A Festivus for the rest of us! At the Fine Line, that means tunes from Mae Simpson, Big Delicious, and 120 Minutes; feats of strength from F1rst Wrestling’s Super Atomic Thunder Frog and Brandon Gore; and the airing of grievances hosted by Dru Nustad. Meanwhile, Fair State’s Festivus celebration also features feats of strength and the airing of grievances—you can sign up here to participate before the 23rd and score a free beer. They’ll also have a Festivus pole and the opportunity to snap pole-aroids with it. Don’t worry: Both venues promise no tinsel. Fine Line’s Festivus: 18+. $15-$30. 7:30 p.m. 324 N. First Ave., Minneapolis; tickets and more info here. Fair State’s Festivus: Free. 7-10 p.m. 2506 Central Ave. NE, Minneapolis.—Em Cassel

Beer Brûlée'd

Indeed Brewing Co.

Toasted marshmallows are delicious. But what if you could do the same thing—hear me out!—with beer? You can find out what happens this weekend at Beer Brûlée. Beer poking, or, as the Germans affectionately call it, bierstacheln, is a 400-something-years-old tradition of taking a pint of (preferably dark and malty) brew and introducing it to the business end of a fireplace poker. The searing heat caramelizes the sugars, turning the beverage into a warm, even maltier drink with a softer, fluffy texture. You might love it or it might not be your thing, but for beer adventurists it’s something that should be tried at least once. Free. 4:30-6:30 p.m. 711 15th Ave. NE, Minneapolis.—Jessica Armbruster

Yuletide Cinema Pass

Parkway Theater

Two good things that often get described as “magic”—movies and holiday cheer—will meet, Reese’s-like, at The Parkway through December. The neighborhood movie house’s Yuletide Cinema Pass affords purchasers tickets to five matinee films for one blanket price: 2004's The Polar Express (December 2), 1946's It's a Wonderful Life (December 9), 1990's Home Alone (December 17), 1992's The Muppet Christmas Carol (December 23), and 1996's Jingle All the Way (December 30). (Be sure to revisit our massive 25th anniversary oral history of that latter film.) Bonus: You score a free bag of (conscientiously objecting?) popcorn for each screening. $25 for kids under 12; $35 for everyone else. 4814 Chicago Ave., Minneapolis; find more info here. Through December 30—Jay Boller

Rosalux's "Open Door"Bill Nagel, 'The Eclipse'

ONGOING

Open Door XVIII 

Rosalux Gallery

Open since 2002, Rosalux Gallery is Minnesota’s longest running artist collective space. Their annual event, “Open Door,” is a group show featuring gallery artists and more. This year’s installment will highlight a variety of works from 49 artists, including collage makers, painters, and quilters. “I was guided by joyful subjectivity, influenced by my personal preferences, the scale of the gallery, current events, the weather, and other completely unpredictable factors,” says artist Ellen Mueller, who was selected to curate this year’s exhibition. “The only guideline I set for myself was that I must make all my selections within 24 hours, which I did.” While the show opened last weekend, there will be an artists’ reception from 7-10 p.m. this Saturday, December 9. Otherwise, you can stop by during weekend hours (noon to 4 p.m. Saturday and Sunday). 315 W. 48th St., Minneapolis. Through December 31—Jessica Armbruster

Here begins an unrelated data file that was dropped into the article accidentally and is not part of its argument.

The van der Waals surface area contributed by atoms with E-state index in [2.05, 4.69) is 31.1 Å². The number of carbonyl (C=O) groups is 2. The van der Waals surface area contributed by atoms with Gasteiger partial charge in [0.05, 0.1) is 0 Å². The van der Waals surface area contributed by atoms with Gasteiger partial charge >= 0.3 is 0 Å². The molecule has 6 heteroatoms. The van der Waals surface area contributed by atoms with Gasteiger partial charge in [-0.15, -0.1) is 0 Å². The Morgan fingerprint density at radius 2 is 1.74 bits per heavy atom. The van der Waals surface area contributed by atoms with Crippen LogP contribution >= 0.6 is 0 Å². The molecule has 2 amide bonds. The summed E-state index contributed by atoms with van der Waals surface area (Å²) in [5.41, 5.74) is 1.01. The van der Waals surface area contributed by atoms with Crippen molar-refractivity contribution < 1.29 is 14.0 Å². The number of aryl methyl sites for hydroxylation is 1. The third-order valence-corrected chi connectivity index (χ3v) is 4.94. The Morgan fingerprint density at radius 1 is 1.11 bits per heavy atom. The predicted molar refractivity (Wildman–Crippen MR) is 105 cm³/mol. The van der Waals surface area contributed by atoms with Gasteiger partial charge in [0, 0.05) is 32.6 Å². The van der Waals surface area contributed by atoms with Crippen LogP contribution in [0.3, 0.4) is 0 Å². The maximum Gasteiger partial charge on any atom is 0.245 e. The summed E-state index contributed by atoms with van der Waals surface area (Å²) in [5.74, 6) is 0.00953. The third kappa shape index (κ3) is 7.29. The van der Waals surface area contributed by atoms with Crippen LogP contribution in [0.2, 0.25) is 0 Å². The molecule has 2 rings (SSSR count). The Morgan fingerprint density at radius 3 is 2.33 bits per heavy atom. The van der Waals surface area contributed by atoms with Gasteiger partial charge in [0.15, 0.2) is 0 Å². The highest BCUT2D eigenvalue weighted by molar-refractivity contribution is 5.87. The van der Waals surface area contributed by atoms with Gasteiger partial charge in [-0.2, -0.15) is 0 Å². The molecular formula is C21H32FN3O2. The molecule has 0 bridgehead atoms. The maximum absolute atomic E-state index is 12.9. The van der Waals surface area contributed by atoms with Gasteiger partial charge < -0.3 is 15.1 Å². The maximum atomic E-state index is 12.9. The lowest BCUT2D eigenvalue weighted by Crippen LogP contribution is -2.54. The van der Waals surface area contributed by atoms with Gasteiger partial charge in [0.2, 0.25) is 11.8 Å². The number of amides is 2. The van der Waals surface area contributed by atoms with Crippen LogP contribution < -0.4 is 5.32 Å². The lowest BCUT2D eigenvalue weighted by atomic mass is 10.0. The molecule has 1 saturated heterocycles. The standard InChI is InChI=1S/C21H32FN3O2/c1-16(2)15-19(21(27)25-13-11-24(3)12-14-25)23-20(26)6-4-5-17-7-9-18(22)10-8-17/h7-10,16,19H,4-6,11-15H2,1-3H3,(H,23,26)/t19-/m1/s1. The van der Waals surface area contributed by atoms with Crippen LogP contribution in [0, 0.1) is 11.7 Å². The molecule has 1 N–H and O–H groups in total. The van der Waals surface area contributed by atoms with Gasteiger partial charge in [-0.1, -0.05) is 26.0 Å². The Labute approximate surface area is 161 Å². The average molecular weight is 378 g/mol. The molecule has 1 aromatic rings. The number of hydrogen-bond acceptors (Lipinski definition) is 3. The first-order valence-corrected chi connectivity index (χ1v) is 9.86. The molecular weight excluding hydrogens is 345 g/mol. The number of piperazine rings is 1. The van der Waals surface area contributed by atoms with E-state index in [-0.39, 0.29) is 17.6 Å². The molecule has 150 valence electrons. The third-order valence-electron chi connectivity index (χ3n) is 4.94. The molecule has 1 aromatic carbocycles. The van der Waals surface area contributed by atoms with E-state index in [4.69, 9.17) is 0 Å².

2023 British Arrows Awards

Walker Art Center

Look, I’m gonna level with you here. I don’t really get why people would pay to watch commercials; I’m that person who gets “shushed” for talking through the Super Bowl ad breaks. But hey, if you work in advertising or if you’re a hardcore Britophile, this could be your jam! And the Walker has been spreading this jam since 1986, making it one of the longest running events at the museum (RIP Rock the Garden). This year’s installment boasts a series of spots for U.K. malls, some feel-bad PSAs, and wacky deodorant, with celebs popping up to shill things like vodka (Daniel Craig), designer duds (Miley Cyrus), and a streaming service (Succession winner Matthew Macfadyen and John Boyega). Tickets to the opening-night party are already sold out, and other showings tend to fill up fast. You can also opt to watch these things as nature intended: streaming on your computer. $18; $25 streaming per household. Find more info at walkerart.org. 725 Vineland Place, Minneapolis. Through December 31—Jessica Armbruster

In Our Hands: Native Photography, 1890 to Now